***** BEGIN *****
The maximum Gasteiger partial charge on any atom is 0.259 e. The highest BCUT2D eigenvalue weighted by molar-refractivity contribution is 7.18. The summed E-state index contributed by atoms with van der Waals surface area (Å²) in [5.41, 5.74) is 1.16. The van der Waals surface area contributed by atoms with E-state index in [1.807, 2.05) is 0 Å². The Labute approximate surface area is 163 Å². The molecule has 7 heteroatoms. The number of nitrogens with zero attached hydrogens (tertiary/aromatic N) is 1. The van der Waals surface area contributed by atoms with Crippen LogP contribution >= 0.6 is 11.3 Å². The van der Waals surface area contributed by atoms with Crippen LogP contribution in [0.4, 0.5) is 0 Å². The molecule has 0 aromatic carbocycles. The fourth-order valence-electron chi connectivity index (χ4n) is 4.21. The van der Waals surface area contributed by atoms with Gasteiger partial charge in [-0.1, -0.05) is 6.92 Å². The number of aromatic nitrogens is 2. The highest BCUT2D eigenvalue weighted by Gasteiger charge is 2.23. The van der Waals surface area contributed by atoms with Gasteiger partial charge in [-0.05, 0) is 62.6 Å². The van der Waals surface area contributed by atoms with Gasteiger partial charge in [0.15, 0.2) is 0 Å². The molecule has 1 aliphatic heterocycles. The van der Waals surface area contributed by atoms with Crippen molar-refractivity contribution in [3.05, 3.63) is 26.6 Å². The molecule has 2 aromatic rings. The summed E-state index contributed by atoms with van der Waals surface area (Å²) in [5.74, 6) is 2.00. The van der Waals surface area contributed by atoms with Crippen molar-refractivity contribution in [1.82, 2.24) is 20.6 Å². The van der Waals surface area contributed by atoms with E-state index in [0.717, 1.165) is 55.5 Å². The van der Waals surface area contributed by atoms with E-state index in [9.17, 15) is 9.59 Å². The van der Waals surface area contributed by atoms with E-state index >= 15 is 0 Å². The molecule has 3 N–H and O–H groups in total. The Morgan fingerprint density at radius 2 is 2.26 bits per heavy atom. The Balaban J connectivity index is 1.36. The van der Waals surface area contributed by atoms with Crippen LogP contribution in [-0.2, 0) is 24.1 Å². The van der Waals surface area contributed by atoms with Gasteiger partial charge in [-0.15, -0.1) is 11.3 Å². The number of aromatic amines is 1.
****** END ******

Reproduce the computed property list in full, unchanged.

The maximum Gasteiger partial charge on any atom is 0.259 e. The highest BCUT2D eigenvalue weighted by molar-refractivity contribution is 7.18. The summed E-state index contributed by atoms with van der Waals surface area (Å²) in [5.41, 5.74) is 1.16. The van der Waals surface area contributed by atoms with E-state index in [1.807, 2.05) is 0 Å². The Labute approximate surface area is 163 Å². The molecule has 7 heteroatoms. The number of nitrogens with zero attached hydrogens (tertiary/aromatic N) is 1. The van der Waals surface area contributed by atoms with Crippen LogP contribution >= 0.6 is 11.3 Å². The van der Waals surface area contributed by atoms with Crippen LogP contribution in [0.4, 0.5) is 0 Å². The molecule has 0 aromatic carbocycles. The fourth-order valence-electron chi connectivity index (χ4n) is 4.21. The van der Waals surface area contributed by atoms with Gasteiger partial charge in [-0.1, -0.05) is 6.92 Å². The number of aromatic nitrogens is 2. The highest BCUT2D eigenvalue weighted by Gasteiger charge is 2.23. The van der Waals surface area contributed by atoms with Gasteiger partial charge in [-0.05, 0) is 62.6 Å². The van der Waals surface area contributed by atoms with Gasteiger partial charge in [0.15, 0.2) is 0 Å². The molecule has 1 aliphatic heterocycles. The van der Waals surface area contributed by atoms with Crippen molar-refractivity contribution in [3.05, 3.63) is 26.6 Å². The molecule has 2 aromatic rings. The summed E-state index contributed by atoms with van der Waals surface area (Å²) in [5.74, 6) is 2.00. The van der Waals surface area contributed by atoms with Crippen molar-refractivity contribution in [1.82, 2.24) is 20.6 Å². The van der Waals surface area contributed by atoms with E-state index in [0.717, 1.165) is 55.5 Å². The van der Waals surface area contributed by atoms with E-state index in [9.17, 15) is 9.59 Å². The van der Waals surface area contributed by atoms with E-state index >= 15 is 0 Å². The molecule has 3 N–H and O–H groups in total. The Morgan fingerprint density at radius 2 is 2.26 bits per heavy atom. The Balaban J connectivity index is 1.36. The van der Waals surface area contributed by atoms with Crippen LogP contribution in [-0.2, 0) is 24.1 Å². The van der Waals surface area contributed by atoms with Gasteiger partial charge in [-0.15, -0.1) is 11.3 Å². The number of aromatic amines is 1.